I don't recommend going on line to diagnose illnesses. I did that last summer and had myself convinced I had gastric cancer. It was gastritis. If David had od'd on something fatty, greasy or spicey, it could have given him troubles. Also, someone did tell me the flu is going around.

Last week, we were visiting our computer geek when my husband's face turned white. He ran outside and puked in the bushes. He didn't know what it was until I reminded him that a couple of years ago, he was diagnosed with kidney stones. He snapped his fingers and pointed at me. "That's what it is," he said.

Jan. 20, 2012

It's so true, looking online with a list of symptoms is the worst, especially for a worrywart like me. ;)

Jan. 21, 2012

Sign in to comment

Sign in

Art Reviews — W.S. Di Piero's eye on exhibits Ask a Hipster — Advice you didn't know you needed Best Buys — San Diego shopping Big Screen — Movie commentary Blurt — Music's inside track Booze News — San Diego spirits City Lights — News and politics Classical Music — Immortal beauty Classifieds — Free and easy Cover Stories — Front-page features Excerpts — Literary and spiritual excerpts Famous Former Neighbors — Next-door celebs Feast! — Food & drink reviews Feature Stories — Local news & stories From the Archives — Spotlight on the past Golden Dreams — Talk of the town Here's the Deal — Chad Deal's watering holes Just Announced — The scoop on shows Letters — Our inbox [email protected] — Local movie buffs share favorites Movie Reviews — Our critics' picks and pans Musician Interviews — Up close with local artists Neighborhood News from Stringers — Hyperlocal news News Ticker — News & politics Obermeyer — San Diego politics illustrated Of Note — Concert picks Out & About — What's Happening Overheard in San Diego — Eavesdropping illustrated Poetry — The old and the new Pour Over — Grab a cup Reader Travel — Travel section built by travelers Reading — The hunt for intellectuals Roam-O-Rama — SoCal's best hiking/biking trails San Diego Beer News — Inside San Diego suds SD on the QT — Almost factual news Set 'em Up Joe — Bartenders' drink recipes Sheep and Goats — Places of worship Special Issues — The best of Sports — Athletics without gush Street Style — San Diego streets have style Suit Up — Fashion tips for dudes Theater Reviews — Local productions Theater antireviews — Narrow your search Tin Fork — Silver spoon alternative Under the Radar — Matt Potter's undercover work Unforgettable — Long-ago San Diego Unreal Estate — San Diego's priciest pads Waterfront — All things ocean Your Week — Daily event picks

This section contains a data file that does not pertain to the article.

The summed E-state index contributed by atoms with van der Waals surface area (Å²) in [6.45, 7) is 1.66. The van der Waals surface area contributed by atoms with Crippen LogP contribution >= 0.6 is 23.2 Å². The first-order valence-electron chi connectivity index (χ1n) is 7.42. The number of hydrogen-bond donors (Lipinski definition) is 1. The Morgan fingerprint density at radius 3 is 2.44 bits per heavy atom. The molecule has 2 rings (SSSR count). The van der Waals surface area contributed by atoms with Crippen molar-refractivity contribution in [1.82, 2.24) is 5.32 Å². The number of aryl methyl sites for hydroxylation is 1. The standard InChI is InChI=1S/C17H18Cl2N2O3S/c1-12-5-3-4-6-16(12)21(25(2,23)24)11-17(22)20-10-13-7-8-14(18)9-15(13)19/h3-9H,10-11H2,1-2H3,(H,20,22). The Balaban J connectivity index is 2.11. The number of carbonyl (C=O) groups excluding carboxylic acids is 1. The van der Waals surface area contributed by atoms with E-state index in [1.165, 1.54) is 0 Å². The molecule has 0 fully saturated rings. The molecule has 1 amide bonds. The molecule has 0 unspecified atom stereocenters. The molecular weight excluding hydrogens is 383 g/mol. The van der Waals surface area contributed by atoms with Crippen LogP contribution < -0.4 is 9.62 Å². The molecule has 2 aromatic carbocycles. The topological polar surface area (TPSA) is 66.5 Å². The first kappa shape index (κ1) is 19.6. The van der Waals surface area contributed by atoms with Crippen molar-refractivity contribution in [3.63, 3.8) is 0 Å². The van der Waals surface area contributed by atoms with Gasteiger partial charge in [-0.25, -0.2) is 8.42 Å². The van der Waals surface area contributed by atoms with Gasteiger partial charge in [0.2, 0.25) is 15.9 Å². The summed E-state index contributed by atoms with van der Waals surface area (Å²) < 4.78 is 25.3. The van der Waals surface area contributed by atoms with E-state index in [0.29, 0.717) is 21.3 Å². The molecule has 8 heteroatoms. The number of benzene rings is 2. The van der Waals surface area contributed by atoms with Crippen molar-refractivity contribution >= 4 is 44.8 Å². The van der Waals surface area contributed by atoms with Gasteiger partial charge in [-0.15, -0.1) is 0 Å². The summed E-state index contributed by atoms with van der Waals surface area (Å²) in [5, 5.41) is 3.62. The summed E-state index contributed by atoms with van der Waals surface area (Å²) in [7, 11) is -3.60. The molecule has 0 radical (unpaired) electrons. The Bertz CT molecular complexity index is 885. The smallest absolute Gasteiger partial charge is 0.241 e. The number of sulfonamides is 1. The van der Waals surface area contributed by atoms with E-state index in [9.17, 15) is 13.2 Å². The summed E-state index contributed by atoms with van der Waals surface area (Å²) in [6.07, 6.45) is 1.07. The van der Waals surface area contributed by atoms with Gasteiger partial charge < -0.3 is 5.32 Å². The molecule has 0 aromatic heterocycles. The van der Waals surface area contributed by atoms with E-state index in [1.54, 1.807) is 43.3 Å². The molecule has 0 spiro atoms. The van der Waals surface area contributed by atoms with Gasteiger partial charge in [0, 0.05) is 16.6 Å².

4S Ranch Allied Gardens Alpine Baja Balboa Park Bankers Hill Barrio Logan Bay Ho Bay Park Black Mountain Ranch Blossom Valley Bonita Bonsall Borrego Springs Boulevard Campo Cardiff-by-the-Sea Carlsbad Carmel Mountain Carmel Valley Chollas View Chula Vista City College City Heights Clairemont College Area Coronado CSU San Marcos Cuyamaca College Del Cerro Del Mar Descanso Downtown San Diego Eastlake East Village El Cajon Emerald Hills Encanto Encinitas Escondido Fallbrook Fletcher Hills Golden Hill Grant Hill Grantville Grossmont College Guatay Harbor Island Hillcrest Imperial Beach Imperial Valley Jacumba Jamacha-Lomita Jamul Julian Kearny Mesa Kensington La Jolla Lakeside La Mesa Lemon Grove Leucadia Liberty Station Lincoln Acres Lincoln Park Linda Vista Little Italy Logan Heights Mesa College Midway District MiraCosta College Miramar Miramar College Mira Mesa Mission Beach Mission Hills Mission Valley Mountain View Mount Hope Mount Laguna National City Nestor Normal Heights North Park Oak Park Ocean Beach Oceanside Old Town Otay Mesa Pacific Beach Pala Palomar College Palomar Mountain Paradise Hills Pauma Valley Pine Valley Point Loma Point Loma Nazarene Potrero Poway Rainbow Ramona Rancho Bernardo Rancho Penasquitos Rancho San Diego Rancho Santa Fe Rolando San Carlos San Marcos San Onofre Santa Ysabel Santee San Ysidro Scripps Ranch SDSU Serra Mesa Shelltown Shelter Island Sherman Heights Skyline Solana Beach Sorrento Valley Southcrest South Park Southwestern College Spring Valley Stockton Talmadge Temecula Tierrasanta Tijuana UCSD University City University Heights USD Valencia Park Valley Center Vista Warner Springs
Close